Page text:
Page 16 - MODES of EXPLANATION

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Jonathan Waskan
is an Associate Professor of Philosophy at the Department of Philosophy at
the University of Illinois at Urbana-Champaign and co-director of the Psychology of Philosophy
Laboratory. His current research concerns mental representation and the psychological basis for
explanation. His publications on these topics include a research monograph, Models and
Cognition (MIT), and numerous articles that have appeared in journals such a Cognitive Science,
Synthese, and Philosophical Studies.
Ian Harmon
is a Postdoctoral Fellow in the Department of Philosophy at Rice University. His
research concerns mental representation and its implications for epistemology, with a focus on
developing an epistemological framework that can accommodate non-propositional knowledge.
Andrew Higgins
recently earned his Ph.D. from the Department of Philosophy at the University
of Illinois at Urbana-Champaign. His research concerns material object metaphysics, social
network analysis of philosophy, and the psychology of metaphysics.
Joseph Spino
is a Ph.D. candidate in the Department of Philosophy at the University of Illinois
at Urbana-Champaign. His research is primarily focused on ethics, with a concentration on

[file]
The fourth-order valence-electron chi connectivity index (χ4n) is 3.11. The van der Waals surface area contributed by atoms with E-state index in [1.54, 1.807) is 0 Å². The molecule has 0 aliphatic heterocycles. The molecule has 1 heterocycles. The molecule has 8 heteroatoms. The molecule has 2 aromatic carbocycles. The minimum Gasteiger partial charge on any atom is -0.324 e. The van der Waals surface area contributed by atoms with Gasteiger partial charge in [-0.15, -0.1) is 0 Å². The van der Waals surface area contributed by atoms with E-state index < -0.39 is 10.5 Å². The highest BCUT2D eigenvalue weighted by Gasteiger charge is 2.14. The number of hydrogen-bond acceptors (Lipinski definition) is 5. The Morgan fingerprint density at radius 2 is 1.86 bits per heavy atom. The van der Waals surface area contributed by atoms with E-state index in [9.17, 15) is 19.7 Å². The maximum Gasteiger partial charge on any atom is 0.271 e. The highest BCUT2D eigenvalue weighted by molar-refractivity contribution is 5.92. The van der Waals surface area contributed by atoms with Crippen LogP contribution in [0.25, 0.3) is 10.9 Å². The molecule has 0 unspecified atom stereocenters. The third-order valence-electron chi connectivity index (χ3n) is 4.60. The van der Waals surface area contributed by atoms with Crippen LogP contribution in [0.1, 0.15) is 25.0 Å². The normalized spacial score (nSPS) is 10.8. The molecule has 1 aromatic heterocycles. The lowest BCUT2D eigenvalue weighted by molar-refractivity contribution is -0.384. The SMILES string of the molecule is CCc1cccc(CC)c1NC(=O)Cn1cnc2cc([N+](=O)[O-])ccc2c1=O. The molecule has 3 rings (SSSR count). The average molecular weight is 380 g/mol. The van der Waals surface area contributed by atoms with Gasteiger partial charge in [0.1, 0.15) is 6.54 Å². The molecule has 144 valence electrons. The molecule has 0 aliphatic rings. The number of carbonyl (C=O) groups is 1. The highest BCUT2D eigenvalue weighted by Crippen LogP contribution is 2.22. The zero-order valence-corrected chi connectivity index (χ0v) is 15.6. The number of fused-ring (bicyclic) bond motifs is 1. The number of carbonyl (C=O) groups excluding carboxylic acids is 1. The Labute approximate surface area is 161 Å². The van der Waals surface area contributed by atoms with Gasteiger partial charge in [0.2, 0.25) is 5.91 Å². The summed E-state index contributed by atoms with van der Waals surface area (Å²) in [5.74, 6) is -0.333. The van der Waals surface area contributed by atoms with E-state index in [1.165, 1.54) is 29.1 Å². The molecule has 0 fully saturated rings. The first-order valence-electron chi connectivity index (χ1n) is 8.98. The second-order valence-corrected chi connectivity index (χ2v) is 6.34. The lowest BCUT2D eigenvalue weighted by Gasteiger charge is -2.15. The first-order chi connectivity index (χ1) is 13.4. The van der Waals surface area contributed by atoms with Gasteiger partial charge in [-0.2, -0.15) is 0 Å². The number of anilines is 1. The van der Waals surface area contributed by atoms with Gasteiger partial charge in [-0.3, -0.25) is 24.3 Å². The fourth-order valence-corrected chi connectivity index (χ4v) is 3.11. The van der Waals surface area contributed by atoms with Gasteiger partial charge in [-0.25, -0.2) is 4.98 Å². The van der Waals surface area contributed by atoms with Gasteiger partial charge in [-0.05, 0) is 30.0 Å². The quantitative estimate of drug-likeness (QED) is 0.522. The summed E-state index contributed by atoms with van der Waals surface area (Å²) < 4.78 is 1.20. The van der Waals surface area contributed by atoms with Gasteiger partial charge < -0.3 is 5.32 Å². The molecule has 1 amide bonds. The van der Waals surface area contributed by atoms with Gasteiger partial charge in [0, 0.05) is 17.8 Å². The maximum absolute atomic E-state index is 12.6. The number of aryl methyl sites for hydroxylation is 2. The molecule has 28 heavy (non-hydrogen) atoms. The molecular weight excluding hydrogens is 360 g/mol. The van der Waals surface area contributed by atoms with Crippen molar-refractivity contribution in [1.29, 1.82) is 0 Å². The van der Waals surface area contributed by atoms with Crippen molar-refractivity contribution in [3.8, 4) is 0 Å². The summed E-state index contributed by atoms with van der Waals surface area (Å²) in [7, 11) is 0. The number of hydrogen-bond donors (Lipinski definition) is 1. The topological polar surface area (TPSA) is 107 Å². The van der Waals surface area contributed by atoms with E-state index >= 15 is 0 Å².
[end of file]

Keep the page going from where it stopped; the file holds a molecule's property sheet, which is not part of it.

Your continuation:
evaluating the use of empirical research as a critique of moral theories.
Lee McIntyre
is a Research Fellow at the Center for Philosophy and History of Science at
Boston University. Dr. McIntyre is the author of Laws and Explanation in the Social Sciences
(Westview Press, 1996; revised edition 1998) and Dark Ages: The Case for a Science of Human
Behavior (MIT Press, 2006). He is the co-editor of two anthologies: Readings in the Philosophy
of Social Science (MIT Press, 1994) and Philosophy of Chemistry (Springer, 2006). He has been
a leading spokesman for the Duncanian position that there is no fundamental demarcation
between the natural sciences and the social sciences either in their nature or their appropriate
methodologies.
Beckett Sterner
is a Postdoctoral Scholar in philosophy of science at the University of Michigan
Society of Fellows. In 2014 he completed an NSF Postdoctoral Fellowship at the Field Museum
on a collaborative project with biologist Scott Lidgard about the introduction of mathematical
methods into biological classification and phylogenetics. His research focuses on the general
question, "When and why is mathematics useful for biology?". Dr. Sterner completed his PhD in
2012 at the University of Chicago in Conceptual and Historical Studies of Science. His research
interests include the epistemology of scientific practice and computational modeling, as well as
the process of mathematization in scientific change.
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